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Megan - Pentax MX - 50mm f1.4 - Kodak BW400CN

In October of 2010 I started looking for old Pentax SLRs at the local flea market.  I started out a Pentax guy because my father had Pentaxes and when I was given my first SLR it was a Pentax K1000, a fully manual 35mm.  My digital SLR was a Pentax as well, and I had accumulated a small collection of lenses for it.  I read somewhere about scanning film, and that scanned film can yield a higher resolution image than even the most advanced digital SLR.  (This may have been true in 2011 when I wrote this, it certainly is NOT true any more...) . I was also getting frustrated trying to focus manual focus lenses on my DSLR.  The viewfinders on modern autofocus DSLRs are not optimal for manual focusing.  They are tiny and dark and they don't have nice focus aids like split prisms.   I still had the K1000 but I wanted to try some of the other film Pentaxes that I'd never been able to afford when they were new.  I figured I'd scan the negatives and get images just a nice as my digital.  The first Pentax I found at the flea market was an ME Super, complete with motor drive and 50mm f1.4 lens for $20.00.  I didn't know if it worked, but I was hooked.


Pentax ME Super SE
The ME Super was an small bodied (relative to the Spotmatic) aperture priority autoexposure manual focus 35mm camera with a manual shutter speed override.  The override was in the form of tiny buttons next to the speed selector, barely visible in the photo above.  In the small amount of shooting I did with it I never needed to override the meter and just let it select the shutter speed.  Those tiny buttons seem pretty fiddly...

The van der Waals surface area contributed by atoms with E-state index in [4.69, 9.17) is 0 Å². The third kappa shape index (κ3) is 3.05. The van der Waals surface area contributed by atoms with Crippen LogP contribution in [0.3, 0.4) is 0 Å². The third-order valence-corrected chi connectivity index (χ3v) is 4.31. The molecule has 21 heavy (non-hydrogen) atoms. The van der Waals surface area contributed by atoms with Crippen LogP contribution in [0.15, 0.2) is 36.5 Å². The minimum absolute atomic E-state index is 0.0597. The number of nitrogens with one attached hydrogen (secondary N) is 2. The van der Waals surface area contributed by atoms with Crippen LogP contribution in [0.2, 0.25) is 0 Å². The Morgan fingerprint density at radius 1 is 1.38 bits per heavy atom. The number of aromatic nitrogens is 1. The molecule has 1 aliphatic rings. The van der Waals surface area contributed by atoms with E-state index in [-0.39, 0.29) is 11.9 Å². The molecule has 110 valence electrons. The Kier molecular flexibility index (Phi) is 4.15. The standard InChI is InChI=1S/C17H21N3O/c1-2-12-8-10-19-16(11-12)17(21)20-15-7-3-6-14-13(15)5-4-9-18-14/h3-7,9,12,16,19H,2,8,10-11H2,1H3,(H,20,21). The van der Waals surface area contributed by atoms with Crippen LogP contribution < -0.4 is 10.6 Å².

I went back the next month looking for Pentaxes and found a Spotmatic with an 85mm f1.9 for, yes, $20.00.  I should mention that the 85 is a very desirable portrait lens and this one seemed to be in great shape.  As it turns out, the rear element had come unscrewed slightly so it wasn't possible to get infinity focus, but a few minutes at the workbench cleared that right up.  Also, cameras which have been sitting in closets for 30 years tend to have very gummy light seals and that Spotmatic sure did, so I learned how to replace those and did that job on each camera that I added to my rapidly growing collection.


The next month I went back specifically looking for an MX.  The Pentax MX is a tiny, fully manual 35mm slr with a huge viewfinder.  Kind of like my K1000 left in a dryer but better. Believe it or not, I found one.  It had been dropped with a flash attached so the flash shoe was a little bent and it had a sticker on it that said "mirror hangs" but it was twenty bucks and I figured I could fix it.

Pentax MX 

I brought home and cleaned it, replaced the light seals and threw a roll of film in it.  Now, I was just starting out shooting film again.  The first rolls I had put through the MESuper were left overs from the nineties and that showed when I had it developed.  Old film has a particular look.  I would call it "bad".  I saw some film I had never seen before at the drugstore and bought a roll.  It was chromogenic black and white, Kodak BW400CN, which I was to learn is essentially color film, but the only color is black.  The local mini-lab can develop it, so I thought that was great. (that film has since been discontinued, however.)



Equipped with my new Pentax MX and a roll of fake color black and white I took advantage of my family's good nature and snapped away at them.  The beautiful young woman in the above photo is my oldest daughter, Megan,  patiently letting me photograph her.  My family is now used to me sticking a camera in their face at just about every opportunity.  Over time I'll feature all of them in one place or another.


Incidentally, that MX mirror hasn't hung up on me yet, not once.

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